Veterinary Assistant vs. Veterinary Technician

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Veterinary Assistant vs. Veterinary Technician

Those interested in veterinary medicine may want to try and see if the field is the right choice for them without dedicating years to become a veterinarian.

Such students may choose to become a vet assistant or vet technician instead, or first.

Both vet assistants and techs work closely with veterinarians and perform similar tasks.

However, the two roles are significantly different in terms of responsibilities, requirements, and scope of practice.

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If you are deciding between the two careers, you need a good understanding of each.

vet assistant

Similarities, Differences, and Overlap

There are numerous similarities between vet assistants and techs, so many people confuse the two positions.

Both professionals assist the vet with their work and fulfill their requests.

Neither vet techs nor assistants are allowed to diagnose or prescribe medication or treatment for animals.

Also, since both techs and assistants work closely with vets, they may work in a similar setting, such as an animal hospital or clinic.

Besides this, the qualifications and responsibilities in the two positions differ drastically.

First, vet assistants don’t need any formal education and license to start working after receiving a high school diploma or GED.

Vet technicians, on the other hand, need an associate’s or bachelor’s degree from a 2-4-year college or university and pass an exam, according to the American Veterinary Medical Foundation (AVMA).

In general, vet assistants handle more clerical work and office support, as well as answer clients’ questions, and help restrain animals.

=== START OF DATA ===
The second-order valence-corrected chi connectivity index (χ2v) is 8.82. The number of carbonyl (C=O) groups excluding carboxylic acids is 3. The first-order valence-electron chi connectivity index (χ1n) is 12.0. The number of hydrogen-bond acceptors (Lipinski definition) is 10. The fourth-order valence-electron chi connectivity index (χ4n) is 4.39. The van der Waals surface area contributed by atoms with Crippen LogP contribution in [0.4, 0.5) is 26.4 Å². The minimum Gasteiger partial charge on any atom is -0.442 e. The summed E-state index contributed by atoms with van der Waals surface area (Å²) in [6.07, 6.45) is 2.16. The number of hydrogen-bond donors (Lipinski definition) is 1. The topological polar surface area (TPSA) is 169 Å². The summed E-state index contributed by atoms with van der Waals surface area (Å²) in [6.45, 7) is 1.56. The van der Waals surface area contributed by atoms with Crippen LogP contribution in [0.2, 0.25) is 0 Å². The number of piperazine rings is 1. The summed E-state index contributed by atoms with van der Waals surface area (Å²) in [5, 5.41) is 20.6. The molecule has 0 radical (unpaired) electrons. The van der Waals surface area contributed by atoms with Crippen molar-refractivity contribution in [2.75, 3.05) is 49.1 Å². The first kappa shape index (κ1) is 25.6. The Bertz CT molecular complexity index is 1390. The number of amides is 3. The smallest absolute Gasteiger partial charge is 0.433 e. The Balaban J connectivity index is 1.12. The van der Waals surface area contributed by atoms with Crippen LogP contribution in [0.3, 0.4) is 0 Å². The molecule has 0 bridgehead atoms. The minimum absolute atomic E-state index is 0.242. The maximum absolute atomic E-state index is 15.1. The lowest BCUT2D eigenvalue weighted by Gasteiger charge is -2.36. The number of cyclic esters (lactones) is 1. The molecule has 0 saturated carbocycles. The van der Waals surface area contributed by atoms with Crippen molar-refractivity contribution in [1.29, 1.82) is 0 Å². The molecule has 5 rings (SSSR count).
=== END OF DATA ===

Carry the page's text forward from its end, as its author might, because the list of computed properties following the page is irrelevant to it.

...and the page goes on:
They usually deal with people as much as with animals.

Vet techs perform more animal nursing duties, such as caring for wounds, assisting with surgery-related tasks, filling and dispensing prescription medications.

They also handle such tasks as lab work (e.g., blood work), parasitic identification, urinalysis, etc.

Contrary to vet assistants, vet technician can pursue additional specialties while studying, such as dental technology, anesthesia, emergency, and critical care, equine veterinary nursing, internal medicine, zoological medicine, or animal behavior.

To start working as a vet tech, you need more education and a license (in most states).

Vet technicians generally have more patient care responsibilities than vet assistants.

Vet Tech vs. Vet Assistant: Comparison

To better explain the similarities and differences between vet assistants and techs, we have put together a detailed comparison of the two professions.

Also, keep in mind, that the BLS projects the employment growth for vet technologists and technicians of 19%, and only 9% for vet assistants and laboratory animal caretakers, over the next decade.

Both rates are higher than the national average for all occupations (7%), so both careers are growing.

However, the demand for vet techs in much higher.

While this isn’t a 100% guarantee for future employment, it’s something to keep in mind.

Number Practicing in the U.S.

Veterinary Technician:

According to the BLS, 95,600 vet technicians were employed in the US, as of 2014.

Veterinary Assistant:

In 2014, 73,400 vet assistants were employed in States, according to the BLS.

vet techs

Pay

Veterinary Technician:

Veterinary technicians had a median salary of $31,070 per year ($14.95 per hour), as of 2014.

Veterinary Assistant:

The BLS reports that vet assistants had a median salary of $23,790 per year, or $11.44 per hour, in 2014.

Expected Job Growth

Veterinary Technician:

The employment rates are expected to grow by 19% by 2024, which means 17,900 new openings.

Veterinary Assistant:

The job growth for vet assistants is expected to be 9% by 2024, with 6,600 new positions.

Degree Requirements

Veterinary Technician:

Veterinary technicians need an associate’s or bachelor’s degree in veterinary technology to be eligible to work in the industry.

Veterinary Assistant:

Veterinary assistants need only a high school diploma or GED to start working.

Degrees Available

Veterinary Technician:

Vet techs can obtain either an associate’s or bachelor’s degree.

However, according to the AVMA, those who hold a four-year degree have higher salaries and more job responsibilities.

Veterinary Assistant:

Vet assistants can choose any level of a degree in any field, but this is not an official requirement.

Some programs, typically undergraduate certificate programs, are designed for vet assistants, but they can also be trained on-the-job.

Program Details

Veterinary Technician:

Programs for veterinary techs cover courses on various subjects, including pathology, physiology, biology, medical math and terminology, toxicology, veterinary pharmacology, animal nutrition, and more.